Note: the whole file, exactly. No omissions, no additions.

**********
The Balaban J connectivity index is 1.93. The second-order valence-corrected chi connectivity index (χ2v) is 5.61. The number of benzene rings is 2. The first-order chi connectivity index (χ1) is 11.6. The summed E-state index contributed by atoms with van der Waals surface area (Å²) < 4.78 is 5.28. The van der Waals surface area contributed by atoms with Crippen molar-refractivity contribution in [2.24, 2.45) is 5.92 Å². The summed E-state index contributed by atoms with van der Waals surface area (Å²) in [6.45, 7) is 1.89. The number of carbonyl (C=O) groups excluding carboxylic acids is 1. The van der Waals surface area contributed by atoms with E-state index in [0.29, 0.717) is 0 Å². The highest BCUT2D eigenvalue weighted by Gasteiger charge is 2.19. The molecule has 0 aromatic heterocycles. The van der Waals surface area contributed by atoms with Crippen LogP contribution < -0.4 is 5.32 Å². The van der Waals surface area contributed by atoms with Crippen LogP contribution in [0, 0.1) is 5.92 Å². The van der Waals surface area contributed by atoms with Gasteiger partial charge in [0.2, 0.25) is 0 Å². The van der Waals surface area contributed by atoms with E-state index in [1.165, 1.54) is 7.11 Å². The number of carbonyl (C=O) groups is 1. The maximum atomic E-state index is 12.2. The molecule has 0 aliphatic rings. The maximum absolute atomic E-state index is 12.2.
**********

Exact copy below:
The Balaban J connectivity index is 1.93. The second-order valence-corrected chi connectivity index (χ2v) is 5.61. The number of benzene rings is 2. The first-order chi connectivity index (χ1) is 11.6. The summed E-state index contributed by atoms with van der Waals surface area (Å²) < 4.78 is 5.28. The van der Waals surface area contributed by atoms with Crippen molar-refractivity contribution in [2.24, 2.45) is 5.92 Å². The summed E-state index contributed by atoms with van der Waals surface area (Å²) in [6.45, 7) is 1.89. The number of carbonyl (C=O) groups excluding carboxylic acids is 1. The van der Waals surface area contributed by atoms with E-state index in [0.29, 0.717) is 0 Å². The highest BCUT2D eigenvalue weighted by Gasteiger charge is 2.19. The molecule has 0 aromatic heterocycles. The van der Waals surface area contributed by atoms with Crippen LogP contribution < -0.4 is 5.32 Å². The van der Waals surface area contributed by atoms with Crippen LogP contribution in [0, 0.1) is 5.92 Å². The van der Waals surface area contributed by atoms with Gasteiger partial charge in [0.2, 0.25) is 0 Å². The van der Waals surface area contributed by atoms with E-state index in [1.165, 1.54) is 7.11 Å². The number of carbonyl (C=O) groups is 1. The maximum atomic E-state index is 12.2. The molecule has 0 aliphatic rings. The maximum absolute atomic E-state index is 12.2.